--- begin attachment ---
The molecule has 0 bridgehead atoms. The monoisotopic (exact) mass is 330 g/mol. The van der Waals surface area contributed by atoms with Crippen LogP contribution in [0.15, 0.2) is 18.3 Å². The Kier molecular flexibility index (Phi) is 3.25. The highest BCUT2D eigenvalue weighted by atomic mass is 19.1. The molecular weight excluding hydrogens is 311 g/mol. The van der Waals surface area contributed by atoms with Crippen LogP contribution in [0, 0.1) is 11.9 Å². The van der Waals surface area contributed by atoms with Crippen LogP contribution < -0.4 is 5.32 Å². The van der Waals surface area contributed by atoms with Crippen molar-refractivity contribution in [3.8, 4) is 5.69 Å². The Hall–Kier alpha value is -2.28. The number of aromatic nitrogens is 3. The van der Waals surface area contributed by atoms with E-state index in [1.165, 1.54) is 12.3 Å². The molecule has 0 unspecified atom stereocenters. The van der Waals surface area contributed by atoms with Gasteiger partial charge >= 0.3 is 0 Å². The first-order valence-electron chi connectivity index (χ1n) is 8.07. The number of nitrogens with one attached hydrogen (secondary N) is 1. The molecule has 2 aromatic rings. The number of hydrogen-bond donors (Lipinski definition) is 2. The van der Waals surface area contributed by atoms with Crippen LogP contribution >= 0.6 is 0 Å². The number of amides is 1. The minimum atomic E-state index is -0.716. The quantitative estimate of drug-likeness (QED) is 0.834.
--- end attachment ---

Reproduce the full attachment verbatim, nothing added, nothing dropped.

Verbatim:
The molecule has 0 bridgehead atoms. The monoisotopic (exact) mass is 330 g/mol. The van der Waals surface area contributed by atoms with Crippen LogP contribution in [0.15, 0.2) is 18.3 Å². The Kier molecular flexibility index (Phi) is 3.25. The highest BCUT2D eigenvalue weighted by atomic mass is 19.1. The molecular weight excluding hydrogens is 311 g/mol. The van der Waals surface area contributed by atoms with Crippen LogP contribution in [0, 0.1) is 11.9 Å². The van der Waals surface area contributed by atoms with Crippen LogP contribution < -0.4 is 5.32 Å². The van der Waals surface area contributed by atoms with Crippen molar-refractivity contribution in [3.8, 4) is 5.69 Å². The Hall–Kier alpha value is -2.28. The number of aromatic nitrogens is 3. The van der Waals surface area contributed by atoms with E-state index in [1.165, 1.54) is 12.3 Å². The molecule has 0 unspecified atom stereocenters. The van der Waals surface area contributed by atoms with Gasteiger partial charge >= 0.3 is 0 Å². The first-order valence-electron chi connectivity index (χ1n) is 8.07. The number of nitrogens with one attached hydrogen (secondary N) is 1. The molecule has 2 aromatic rings. The number of hydrogen-bond donors (Lipinski definition) is 2. The van der Waals surface area contributed by atoms with Crippen LogP contribution >= 0.6 is 0 Å². The number of amides is 1. The minimum atomic E-state index is -0.716. The quantitative estimate of drug-likeness (QED) is 0.834.